#OTalk 14 July 2020 – Exploring the impact of COVID-19 on occupational therapy practice.

This weeks #OTalk is being hosted by Katy Williams (@Katy_WilliamsOT) and Paul Wilkinson (@PaulWilkinson94) both of whom are part of the Year One: Thriving Not Surviving project team. Katy is newly qualified, currently working at Gloucestershire Royal Hospital on a rotational post. Paul is also newly qualified, working at South Tees Hospitals NHS Foundation Trust on a rotational post. We are both extremely interested in exploring the changes to practice which have occurred during the Covid-19 pandemic and their impact upon the profession moving forward. 

Unprecedented, unchartered, the new normal, phrases that have shot into common parlance over the last few months, along with key worker, frontline and hero. Behind every use of these words lies a personal story. Triumph in the face of adversity, tragedy, a story of renewal and even, at times, moments of laughter. Personal accounts of living and working through a unique moment in global history. A time we will undoubtedly start to mark as pre and post COVID. 

The media has been full of stories of the heroism of people working on the front line. The country has come together to support our courage, bravery and self-sacrifice. However, this generic narrative is challenged by many of the personal stories that are starting to emerge from those working in health and social care. 

Some occupational therapists have indeed experienced working ‘on the front line’ in life and death situations either in their role as occupational therapists or in roles to which they have been deployed.  Across the profession as a whole however, the experiences are more varied. 

None of us could have envisioned that one of the challenges of our career paths would be playing a role in a worldwide pandemic. Covid-19 has influenced services, procedures and the way we practice. Some of us have been continuing in our usual roles experiencing a reduced case load whilst others have started new jobs or rotated into new specialties. Those in managerial positions have been challenged by a level of logistics they may never have faced before and those leading our profession have been required to lead through completely uncharted territory. The majority of us have been required to adjust considerably our mode of practice. 

Whilst responding to the daily situation we continue to find ourselves in, it is easy to lose sight of the path travelled on a personal level. Due to the service focused values of health professionals the focus tends to be outwards with less attention being paid to self-care and personal wellbeing. Add to this the backdrop of responding to the impact of the pandemic on home life and taking time to reflect, make sense, heal and recharge, for many, has been at a premium.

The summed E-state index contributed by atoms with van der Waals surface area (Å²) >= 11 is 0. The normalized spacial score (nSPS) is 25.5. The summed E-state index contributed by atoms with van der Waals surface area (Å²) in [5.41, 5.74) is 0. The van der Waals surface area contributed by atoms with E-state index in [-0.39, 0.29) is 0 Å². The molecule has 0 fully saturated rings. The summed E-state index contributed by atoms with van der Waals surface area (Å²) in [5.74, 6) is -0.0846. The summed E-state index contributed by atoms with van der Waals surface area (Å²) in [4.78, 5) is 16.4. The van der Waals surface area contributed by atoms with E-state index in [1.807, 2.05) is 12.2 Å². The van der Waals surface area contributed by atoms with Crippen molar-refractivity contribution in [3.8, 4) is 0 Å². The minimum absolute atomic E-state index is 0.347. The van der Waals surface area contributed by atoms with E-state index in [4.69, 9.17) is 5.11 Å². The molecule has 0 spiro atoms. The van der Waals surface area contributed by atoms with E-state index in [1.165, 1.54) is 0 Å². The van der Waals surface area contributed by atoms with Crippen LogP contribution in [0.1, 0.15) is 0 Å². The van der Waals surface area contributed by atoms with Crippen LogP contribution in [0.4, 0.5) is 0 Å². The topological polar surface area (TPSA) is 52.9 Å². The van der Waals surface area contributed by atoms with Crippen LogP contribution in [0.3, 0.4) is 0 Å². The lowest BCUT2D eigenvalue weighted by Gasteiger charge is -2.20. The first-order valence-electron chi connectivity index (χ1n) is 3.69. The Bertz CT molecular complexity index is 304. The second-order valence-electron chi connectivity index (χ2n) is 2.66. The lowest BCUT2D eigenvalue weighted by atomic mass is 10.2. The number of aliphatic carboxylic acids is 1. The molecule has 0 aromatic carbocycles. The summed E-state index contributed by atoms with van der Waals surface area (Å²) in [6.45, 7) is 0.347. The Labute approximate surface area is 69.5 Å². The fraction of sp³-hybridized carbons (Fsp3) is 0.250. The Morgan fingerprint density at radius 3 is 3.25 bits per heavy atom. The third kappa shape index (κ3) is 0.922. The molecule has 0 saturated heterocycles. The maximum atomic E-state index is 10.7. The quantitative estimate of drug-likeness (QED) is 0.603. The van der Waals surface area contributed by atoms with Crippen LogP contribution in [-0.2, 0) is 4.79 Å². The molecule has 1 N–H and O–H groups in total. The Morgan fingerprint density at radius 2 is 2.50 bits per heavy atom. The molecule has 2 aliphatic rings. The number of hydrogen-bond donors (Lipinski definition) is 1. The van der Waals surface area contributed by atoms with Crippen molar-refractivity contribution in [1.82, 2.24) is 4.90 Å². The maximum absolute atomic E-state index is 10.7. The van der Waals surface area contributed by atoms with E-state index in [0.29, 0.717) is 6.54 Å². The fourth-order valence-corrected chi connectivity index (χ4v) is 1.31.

We started working on the Year 1 Thriving Not Surviving project at the start of the pandemic. Many of our plans have had to be adapted but over the last three months but we have found support in sharing our COVID-19 experiences. It’s been interesting to learn how occupational therapists working in different environments and different parts of the country are responding to the pandemic. 

This led us to think about extending the conversation into an OTalk, which is what we hope to achieve in this talk. A chance for a community to come together and share this experience. The questions we will be exploring are:

  1. How has Covid-19 impacted on your role & the way you practice? 

  1. What have been your biggest challenges during Covid-19?

  1. What have you done to promote/manage your own wellbeing during Covid-19?

  1. What are the important things have you learnt about yourself and the way you practice during the COVID-19 pandemic?

  1. What changes to practice have occurred that you hope will remain? 

#OTalk Research 7th July 2020 – Patient and Public Involvement (PPI) in OT Research

Like all shifts, it wasn’t an overnight change, but gradual and perhaps clearest to see on reflection. When I first started getting involved with patient and public involvement (and patient leadership), many conversations felt like persuading researchers ‘why’ they needed to involve and engage patients and the public in their work. In recent years, most conversations have moved on and are more often initiated by researchers asking about the ‘how’, and it’s the ‘how’ to make PPI meaningful, impactful and effective that I want to explore with OTs in this chat! 

After being asked by Jenny to host this chat, and saying a very enthusiastic yes, the next obvious  thing to do was to talk with people who live with health conditions and are involved in research about what questions they feel are important to pose… Although I have plenty of experience as a patient and patient leader, none of which are invalidated by being an OT student, it felt important get other perspectives, and practice what I preach! 

So in conversations with Tina Coldham (@TinaColdham), Carol Liddle (@LiddleCarole) and Natasha Liddle (@NatashaGarswood), we talked about the range of positive and challenging experiences we’ve had as patients involved in research, including making it meaningful, appealing and being respectful to those we are ‘engaging’. 

Many of our experiences and perspectives are summed in this letter (hyperlink to https://onlinelibrary.wiley.com/doi/10.1111/hex.13087) by e-patient Sara Rigarre (@SaraRiggare) and colleagues very recently published in the journal Health Expectations, in response to a paper on PPI in research studies, in terms of PPI as an approach underpinned by person-centred values rather than isolated actions within a research project. 

And these are the questions that we’d like to use to stimulate some healthy debate on Tuesday 7th July! 

Questions 

  1. How can we engage and use PPI in our research as OTs? 
  2. How can we make the language and activities of PPI in research more relevant to the person on the street?
  3. How can you bring the national standards for PPI to life, to make PPI in your research meaningful throughout the research process? 
  4. What transferable skills do we have as OTs that lend themselves to supporting PPI?

Just in case you need a reminder about the ‘why’, here are some of the key references regarding PPI in research for OTs. It’s a core part of the higher levels of the Evidence, Research and Development Pillar in the RCOT Career Development Framework: